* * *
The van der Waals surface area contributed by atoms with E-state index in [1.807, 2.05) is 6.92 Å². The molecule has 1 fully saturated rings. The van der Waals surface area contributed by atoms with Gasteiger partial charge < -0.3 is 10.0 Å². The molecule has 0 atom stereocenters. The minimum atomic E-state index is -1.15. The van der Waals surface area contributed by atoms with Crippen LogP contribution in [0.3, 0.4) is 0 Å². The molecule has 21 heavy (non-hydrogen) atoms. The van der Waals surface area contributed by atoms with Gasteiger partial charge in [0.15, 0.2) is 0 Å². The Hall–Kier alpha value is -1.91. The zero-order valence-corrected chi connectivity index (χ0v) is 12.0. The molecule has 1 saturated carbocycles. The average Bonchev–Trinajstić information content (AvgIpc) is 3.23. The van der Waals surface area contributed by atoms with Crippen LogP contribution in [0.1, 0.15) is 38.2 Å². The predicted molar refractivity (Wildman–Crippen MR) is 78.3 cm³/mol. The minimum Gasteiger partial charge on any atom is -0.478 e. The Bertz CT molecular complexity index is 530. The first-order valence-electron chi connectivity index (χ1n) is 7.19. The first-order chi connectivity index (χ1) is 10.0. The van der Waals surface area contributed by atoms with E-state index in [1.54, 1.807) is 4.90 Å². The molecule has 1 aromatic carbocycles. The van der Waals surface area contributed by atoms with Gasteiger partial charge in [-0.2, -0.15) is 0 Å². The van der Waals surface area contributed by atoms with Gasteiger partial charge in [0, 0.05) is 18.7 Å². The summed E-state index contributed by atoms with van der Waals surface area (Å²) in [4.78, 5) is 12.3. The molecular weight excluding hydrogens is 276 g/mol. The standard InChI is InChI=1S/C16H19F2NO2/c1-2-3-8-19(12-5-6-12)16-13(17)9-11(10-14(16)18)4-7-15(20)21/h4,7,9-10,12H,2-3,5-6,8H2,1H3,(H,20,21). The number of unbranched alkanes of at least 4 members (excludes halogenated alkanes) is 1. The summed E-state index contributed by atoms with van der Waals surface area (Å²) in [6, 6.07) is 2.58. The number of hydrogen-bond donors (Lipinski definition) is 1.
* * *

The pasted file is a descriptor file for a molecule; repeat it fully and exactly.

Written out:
The van der Waals surface area contributed by atoms with E-state index in [1.807, 2.05) is 6.92 Å². The molecule has 1 fully saturated rings. The van der Waals surface area contributed by atoms with Gasteiger partial charge < -0.3 is 10.0 Å². The molecule has 0 atom stereocenters. The minimum atomic E-state index is -1.15. The van der Waals surface area contributed by atoms with Crippen LogP contribution in [0.3, 0.4) is 0 Å². The molecule has 21 heavy (non-hydrogen) atoms. The van der Waals surface area contributed by atoms with Gasteiger partial charge in [0.15, 0.2) is 0 Å². The Hall–Kier alpha value is -1.91. The zero-order valence-corrected chi connectivity index (χ0v) is 12.0. The molecule has 1 saturated carbocycles. The average Bonchev–Trinajstić information content (AvgIpc) is 3.23. The van der Waals surface area contributed by atoms with Crippen LogP contribution in [0.1, 0.15) is 38.2 Å². The predicted molar refractivity (Wildman–Crippen MR) is 78.3 cm³/mol. The minimum Gasteiger partial charge on any atom is -0.478 e. The Bertz CT molecular complexity index is 530. The first-order valence-electron chi connectivity index (χ1n) is 7.19. The first-order chi connectivity index (χ1) is 10.0. The van der Waals surface area contributed by atoms with E-state index in [1.54, 1.807) is 4.90 Å². The molecule has 1 aromatic carbocycles. The van der Waals surface area contributed by atoms with Gasteiger partial charge in [-0.2, -0.15) is 0 Å². The van der Waals surface area contributed by atoms with Gasteiger partial charge in [0, 0.05) is 18.7 Å². The summed E-state index contributed by atoms with van der Waals surface area (Å²) in [4.78, 5) is 12.3. The molecular weight excluding hydrogens is 276 g/mol. The standard InChI is InChI=1S/C16H19F2NO2/c1-2-3-8-19(12-5-6-12)16-13(17)9-11(10-14(16)18)4-7-15(20)21/h4,7,9-10,12H,2-3,5-6,8H2,1H3,(H,20,21). The number of unbranched alkanes of at least 4 members (excludes halogenated alkanes) is 1. The summed E-state index contributed by atoms with van der Waals surface area (Å²) in [6, 6.07) is 2.58. The number of hydrogen-bond donors (Lipinski definition) is 1.